failure to state a claim pursuant to Federal Rule of Civil Procedure 12(b)(6). In response, on
February 11, 2013, the government filed notice of automatic stay of its time to file a response
pursuant to Rule G(6)(c) ofthe Supplemental Rules for Admiralty or Maritime Claims and Asset
Forfeiture unti121 days after claimants answered ("Sis") served on them pursuant to Supplemental
Rule G(6). 2 The same day the government also filed a motion to amend its complaint. Among other
things, the government's proposed second amended complaint sought to include the declaration of
DEA Special Agent Gilbert Trillo, who was working undercover on February 15,2012, wherein he
states that claimant Garcia-Ancelmo was supposed to deliver the currency to him, and had him speak
on the phone with an indivdual claimant Garcia-Ancelmo referred to as his "boss."
On March 5, 2013, claimants filed a motion to stay discovery, including a stay of their
obligation to reply to the government's Sis, pending resolution ofthe government's motion to amend
and claimant's motion to dismiss.
By order entered May 22, 2013, the court denied the
government's motion to amend and granted in part and denied in part claimant's motion to stay
discovery, directing claimants to respond to the government's Sis within ten (10) days but granting
a stay of all other discovery.
On June 14, 2013, the government filed a motion to compel and to stay response to
claimants' motion to dismiss. The government contends that claimants' responses to Sis 4, 5, 6, 7,
8, 9, 10, 11, 12, 13, 14, and 15 are insufficient. The government also requests that its obligation to
respond to claimants' motion to dismiss be stayed until twenty-one (21) days after claimants "fully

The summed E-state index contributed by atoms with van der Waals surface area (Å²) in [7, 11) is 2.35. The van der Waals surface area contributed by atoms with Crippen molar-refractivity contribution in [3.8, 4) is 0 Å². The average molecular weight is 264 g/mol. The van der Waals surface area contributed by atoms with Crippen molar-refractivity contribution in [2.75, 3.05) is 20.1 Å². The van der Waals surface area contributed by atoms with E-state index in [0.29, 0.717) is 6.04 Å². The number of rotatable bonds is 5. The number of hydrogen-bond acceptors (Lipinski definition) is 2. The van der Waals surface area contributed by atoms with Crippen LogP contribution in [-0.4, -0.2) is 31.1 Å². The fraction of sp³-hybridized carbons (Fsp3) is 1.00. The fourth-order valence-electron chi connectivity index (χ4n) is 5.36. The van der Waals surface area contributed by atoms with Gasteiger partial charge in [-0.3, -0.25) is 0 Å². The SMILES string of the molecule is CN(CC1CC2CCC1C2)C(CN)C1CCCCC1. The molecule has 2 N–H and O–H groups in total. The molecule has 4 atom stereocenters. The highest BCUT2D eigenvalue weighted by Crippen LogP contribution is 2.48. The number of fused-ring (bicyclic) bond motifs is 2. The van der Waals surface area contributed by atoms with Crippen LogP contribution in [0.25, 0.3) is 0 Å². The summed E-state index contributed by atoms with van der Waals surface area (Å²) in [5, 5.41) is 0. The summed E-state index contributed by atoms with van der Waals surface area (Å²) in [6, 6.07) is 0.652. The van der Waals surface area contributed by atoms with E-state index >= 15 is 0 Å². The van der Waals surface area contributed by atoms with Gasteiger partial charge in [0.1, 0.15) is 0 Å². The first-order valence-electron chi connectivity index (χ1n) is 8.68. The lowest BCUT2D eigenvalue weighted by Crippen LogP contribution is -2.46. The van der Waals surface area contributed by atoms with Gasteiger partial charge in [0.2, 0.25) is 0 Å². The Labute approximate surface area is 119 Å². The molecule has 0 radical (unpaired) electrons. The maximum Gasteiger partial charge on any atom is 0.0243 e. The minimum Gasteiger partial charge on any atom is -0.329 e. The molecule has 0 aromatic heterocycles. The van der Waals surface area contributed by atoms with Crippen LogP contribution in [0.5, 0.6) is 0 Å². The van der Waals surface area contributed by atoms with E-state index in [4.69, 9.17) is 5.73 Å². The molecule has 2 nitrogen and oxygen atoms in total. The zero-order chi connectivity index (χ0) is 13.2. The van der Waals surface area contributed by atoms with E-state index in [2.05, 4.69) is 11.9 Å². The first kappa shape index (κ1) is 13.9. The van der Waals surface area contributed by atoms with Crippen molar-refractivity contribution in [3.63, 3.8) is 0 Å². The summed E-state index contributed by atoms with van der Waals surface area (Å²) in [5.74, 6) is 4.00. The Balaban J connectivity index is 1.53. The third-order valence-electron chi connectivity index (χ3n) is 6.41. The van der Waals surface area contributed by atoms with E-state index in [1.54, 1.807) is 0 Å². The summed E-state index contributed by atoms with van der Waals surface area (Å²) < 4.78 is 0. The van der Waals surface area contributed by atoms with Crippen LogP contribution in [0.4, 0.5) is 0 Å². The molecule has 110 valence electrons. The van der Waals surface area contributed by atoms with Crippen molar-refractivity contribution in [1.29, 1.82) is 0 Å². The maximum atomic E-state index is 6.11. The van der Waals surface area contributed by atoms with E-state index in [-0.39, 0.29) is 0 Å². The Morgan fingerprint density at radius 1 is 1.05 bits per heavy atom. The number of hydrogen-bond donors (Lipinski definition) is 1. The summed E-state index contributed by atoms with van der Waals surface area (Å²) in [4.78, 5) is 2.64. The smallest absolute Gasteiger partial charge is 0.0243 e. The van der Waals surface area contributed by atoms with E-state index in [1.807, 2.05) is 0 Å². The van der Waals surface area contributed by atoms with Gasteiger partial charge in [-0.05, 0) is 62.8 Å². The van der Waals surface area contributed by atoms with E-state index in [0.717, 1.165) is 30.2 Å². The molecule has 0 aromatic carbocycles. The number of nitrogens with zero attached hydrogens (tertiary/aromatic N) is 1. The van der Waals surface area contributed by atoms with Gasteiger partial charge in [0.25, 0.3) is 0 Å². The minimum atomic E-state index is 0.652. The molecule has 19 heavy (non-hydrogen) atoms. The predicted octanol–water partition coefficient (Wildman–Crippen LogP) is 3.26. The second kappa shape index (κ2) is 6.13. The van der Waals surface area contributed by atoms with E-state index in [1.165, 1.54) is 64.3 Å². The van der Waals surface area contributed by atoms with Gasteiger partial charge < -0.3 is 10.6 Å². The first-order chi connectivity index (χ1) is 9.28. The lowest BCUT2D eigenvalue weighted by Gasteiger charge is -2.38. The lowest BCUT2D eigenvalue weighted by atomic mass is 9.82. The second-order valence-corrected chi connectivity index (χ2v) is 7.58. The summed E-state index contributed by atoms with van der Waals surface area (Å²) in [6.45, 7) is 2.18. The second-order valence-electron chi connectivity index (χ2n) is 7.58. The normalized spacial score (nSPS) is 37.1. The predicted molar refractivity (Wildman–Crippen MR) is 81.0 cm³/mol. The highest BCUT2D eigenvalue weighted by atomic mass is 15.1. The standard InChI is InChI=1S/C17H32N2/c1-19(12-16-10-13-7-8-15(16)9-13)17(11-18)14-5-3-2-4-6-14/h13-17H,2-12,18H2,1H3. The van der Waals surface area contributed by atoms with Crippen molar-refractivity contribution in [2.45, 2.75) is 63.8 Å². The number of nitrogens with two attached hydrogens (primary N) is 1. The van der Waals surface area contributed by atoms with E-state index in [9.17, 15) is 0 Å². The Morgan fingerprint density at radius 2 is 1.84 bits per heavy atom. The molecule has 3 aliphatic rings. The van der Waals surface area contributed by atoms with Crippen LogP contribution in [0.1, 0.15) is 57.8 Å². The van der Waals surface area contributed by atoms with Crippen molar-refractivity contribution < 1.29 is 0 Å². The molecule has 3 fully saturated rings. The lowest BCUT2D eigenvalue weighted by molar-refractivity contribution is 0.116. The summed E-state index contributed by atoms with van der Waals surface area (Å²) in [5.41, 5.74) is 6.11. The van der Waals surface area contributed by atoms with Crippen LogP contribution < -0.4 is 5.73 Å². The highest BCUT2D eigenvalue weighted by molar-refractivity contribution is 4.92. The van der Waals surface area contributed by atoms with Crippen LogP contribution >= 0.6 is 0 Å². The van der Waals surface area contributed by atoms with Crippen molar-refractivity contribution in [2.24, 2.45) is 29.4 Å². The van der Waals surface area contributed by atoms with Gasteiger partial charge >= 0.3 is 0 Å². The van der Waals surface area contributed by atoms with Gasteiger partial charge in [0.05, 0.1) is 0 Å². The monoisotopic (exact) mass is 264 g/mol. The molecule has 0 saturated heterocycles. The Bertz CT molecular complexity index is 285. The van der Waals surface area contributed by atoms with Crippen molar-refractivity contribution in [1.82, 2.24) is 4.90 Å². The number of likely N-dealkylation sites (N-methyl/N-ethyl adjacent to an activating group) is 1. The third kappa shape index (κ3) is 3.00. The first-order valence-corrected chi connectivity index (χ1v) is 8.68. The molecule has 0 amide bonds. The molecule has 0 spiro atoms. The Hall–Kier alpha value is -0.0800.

The court will refer to Supplemental Rule G simply as "Rule G."
respond" to the government's Sis. Pl.'s Mot. to Compel 1.
Standard of Review
Rule 0 governs forfeiture actions in rem arising from a federal statute. Fed. R. Civ. P.
Supplemental Rule 0(1 ). "To the extent that this rule does not address an issue, Supplemental Rules
C and E and the Federal Rules of Civil Procedure also apply." Id. Rule 0(6)(a) provides that "[t]he
government may serve special interrogatories limited to the claimant's identity and relationship to
the defendant property without the court's leave at any time after the claim is filed and before
discovery is closed." The advisory committee notes explain that Rule 0(6) exists "to permit the
government to file limited interrogatories at any time after a claim is filed to gather information that
bears on the claimant's standing."
In this case, the government propounded the same sixteen interrogatories to each claimant
pursuant to Rule 0(6). Where the government agrees that claimants satisfactorily answered Sis 1,
2, 3, and 16, these are not at issue. The remaining interrogatories relate to matters such as the
circumstances surrounding claimant's acquisition of and actions with the defendant currency,
information that would support claimants' claim to the currency, whether there are any other owners
of the currency and the nature of claimants' possession of any such portion, and whether claimants
have been involved in prior seizures. Claimants responded to SI 4, but the government contends that
claimants' answers to SI 4 are insufficient. Claimants object to the remaining interrogatories and
provide no answers, except to note their relationships to one another in partial response to SI 9. As
both sides note, the issues raised in the instant motion to compel are questions of first impression
in this district, on which there is no Fourth Circuit authority.
Claimants argue that the answers sought by the government are outside the scope of Rule
G(6) as they assert they have met their burden to establish standing at the pleading stage of a case,
where this case is now. Claimants note that the purpose of Sis is to allow the government to collect
information related to a claimant's standing.
They contend that because they have already
established standing, the governments motion to compel seeks to prematurely force claimants to
prove the merits of their case.
Claimants cite to the Fourth Circuit's unpublished decision of United States v. Munson, for